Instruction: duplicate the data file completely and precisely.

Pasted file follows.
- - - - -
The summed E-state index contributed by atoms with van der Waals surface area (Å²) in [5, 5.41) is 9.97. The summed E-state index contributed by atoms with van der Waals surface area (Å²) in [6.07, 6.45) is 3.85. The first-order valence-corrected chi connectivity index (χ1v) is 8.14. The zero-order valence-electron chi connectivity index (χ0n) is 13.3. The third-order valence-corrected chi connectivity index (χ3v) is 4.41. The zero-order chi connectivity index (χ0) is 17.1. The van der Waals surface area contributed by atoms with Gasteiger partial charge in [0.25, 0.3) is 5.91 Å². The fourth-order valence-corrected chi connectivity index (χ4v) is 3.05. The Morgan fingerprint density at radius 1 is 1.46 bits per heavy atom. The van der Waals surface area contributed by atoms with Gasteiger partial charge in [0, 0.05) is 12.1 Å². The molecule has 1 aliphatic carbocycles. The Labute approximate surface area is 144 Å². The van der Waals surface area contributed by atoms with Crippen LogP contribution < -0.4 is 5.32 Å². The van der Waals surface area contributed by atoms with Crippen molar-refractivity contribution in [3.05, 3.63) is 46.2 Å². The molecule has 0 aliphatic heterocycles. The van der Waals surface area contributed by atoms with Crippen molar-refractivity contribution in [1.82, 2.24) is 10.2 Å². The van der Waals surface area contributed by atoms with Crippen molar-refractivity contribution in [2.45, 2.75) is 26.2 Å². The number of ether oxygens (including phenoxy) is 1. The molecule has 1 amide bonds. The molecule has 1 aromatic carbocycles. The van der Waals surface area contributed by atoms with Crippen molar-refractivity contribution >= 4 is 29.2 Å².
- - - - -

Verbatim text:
The summed E-state index contributed by atoms with van der Waals surface area (Å²) in [5, 5.41) is 9.97. The summed E-state index contributed by atoms with van der Waals surface area (Å²) in [6.07, 6.45) is 3.85. The first-order valence-corrected chi connectivity index (χ1v) is 8.14. The zero-order valence-electron chi connectivity index (χ0n) is 13.3. The third-order valence-corrected chi connectivity index (χ3v) is 4.41. The zero-order chi connectivity index (χ0) is 17.1. The van der Waals surface area contributed by atoms with Gasteiger partial charge in [0.25, 0.3) is 5.91 Å². The fourth-order valence-corrected chi connectivity index (χ4v) is 3.05. The Morgan fingerprint density at radius 1 is 1.46 bits per heavy atom. The van der Waals surface area contributed by atoms with Gasteiger partial charge in [0, 0.05) is 12.1 Å². The molecule has 1 aliphatic carbocycles. The Labute approximate surface area is 144 Å². The van der Waals surface area contributed by atoms with Crippen LogP contribution < -0.4 is 5.32 Å². The van der Waals surface area contributed by atoms with Crippen molar-refractivity contribution in [3.05, 3.63) is 46.2 Å². The molecule has 0 aliphatic heterocycles. The van der Waals surface area contributed by atoms with Crippen molar-refractivity contribution in [1.82, 2.24) is 10.2 Å². The van der Waals surface area contributed by atoms with Crippen molar-refractivity contribution in [2.45, 2.75) is 26.2 Å². The number of ether oxygens (including phenoxy) is 1. The molecule has 1 amide bonds. The molecule has 1 aromatic carbocycles. The van der Waals surface area contributed by atoms with Crippen molar-refractivity contribution >= 4 is 29.2 Å².